Maxwell Hardy ′12
Hometown: Brooklyn, NY
Major: International Studies
Fun Fact: While abroad, Maxwell lived with a Zulu family.
You’re from Brooklyn. Why not go to school up North?
All my friends went to northeastern schools similar in size and academic clout. I didn’t want that, so I decided to go south! I think of my time here as a cultural immersion. Rhodes is in many ways outside of what I grew up with. From the time I was born until I was 18, I knew nobody from Mississippi or Texas or Tennessee. Now, my best friends are from these places. Just attending Rhodes compliments what I experience in class because I’ve learned how to be open to, and aware of, political and cultural differences. This might be just as important as anything I learn in class. My development as a citizen of the global community has undeniably benefited me and, whatever my future holds in international work, I think my time at Rhodes will prove invaluable.
What do you think of your time here as an International Studies major?
Rhodes is one of the only liberal arts colleges that has its own International Studies department. Frequently, colleges only offer Political Science majors—here, we have separate departments. Also, with small class sizes and approachable professors, International Studies provides an intimate atmosphere. I’ve also loved the ability to mesh my major with my minor—Environmental Studies—because both disciplines overlap so much. For example, I can in one class study hardline, realpolitik questions about topics like U.S. national security, and in another discuss different soft-power incentives to encourage states to reexamine their carbon emissions.
Your interest took you all the way to South Africa, right?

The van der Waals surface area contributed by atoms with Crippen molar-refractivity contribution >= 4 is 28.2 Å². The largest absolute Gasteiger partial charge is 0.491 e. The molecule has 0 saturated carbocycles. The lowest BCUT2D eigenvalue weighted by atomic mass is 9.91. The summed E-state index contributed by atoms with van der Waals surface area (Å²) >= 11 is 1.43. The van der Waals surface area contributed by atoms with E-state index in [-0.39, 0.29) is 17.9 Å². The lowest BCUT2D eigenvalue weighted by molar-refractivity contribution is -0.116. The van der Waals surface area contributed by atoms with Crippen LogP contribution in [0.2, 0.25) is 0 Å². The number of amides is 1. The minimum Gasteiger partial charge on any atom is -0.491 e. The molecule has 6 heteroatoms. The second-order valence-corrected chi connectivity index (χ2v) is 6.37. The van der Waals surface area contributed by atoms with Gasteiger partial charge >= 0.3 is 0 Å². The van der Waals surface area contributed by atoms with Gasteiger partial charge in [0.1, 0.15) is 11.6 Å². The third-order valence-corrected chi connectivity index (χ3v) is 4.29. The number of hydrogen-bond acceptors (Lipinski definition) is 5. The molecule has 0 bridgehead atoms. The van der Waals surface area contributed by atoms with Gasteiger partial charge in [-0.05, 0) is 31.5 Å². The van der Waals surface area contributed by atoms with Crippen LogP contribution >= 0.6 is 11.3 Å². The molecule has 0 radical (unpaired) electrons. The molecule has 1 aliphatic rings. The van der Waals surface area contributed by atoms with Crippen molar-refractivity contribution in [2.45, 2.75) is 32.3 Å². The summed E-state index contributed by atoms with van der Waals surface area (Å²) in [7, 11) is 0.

Yes, a semester in South Africa was a magnificent experience. I spent most of my time living with Zulu families and learning about what a recent transition to democracy looks like on the local level. I was honored to intern with the African Centre for the Constructive Resolution of Disputes (ACCORD)—a non-governmental organization contracted by, among other entities, the African Union and the United Nations to run workshops with peacekeepers. I worked in their Knowledge Production Department conducting research on environmentally motivated conflict in countries bordering the Nile River.
How have your interests extended out into the Memphis community?
I love Memphis! I love the food, the people, and the music. Last summer I was a fellow for an archive Rhodes maintains called Crossroads to Freedom. We interviewed people who lived during the Civil Rights Movement in Memphis, and placed the recordings on a publicly accessible website (crossroadstofreedom.org). Memphis had an integral role in the Civil Rights Movement, largely through the symbolism of the sanitation workers strike. It was great to be given the opportunity to help preserve the movement’s story for future generations, and I am now more able to appreciate the city and Rhodes’ contribution to it.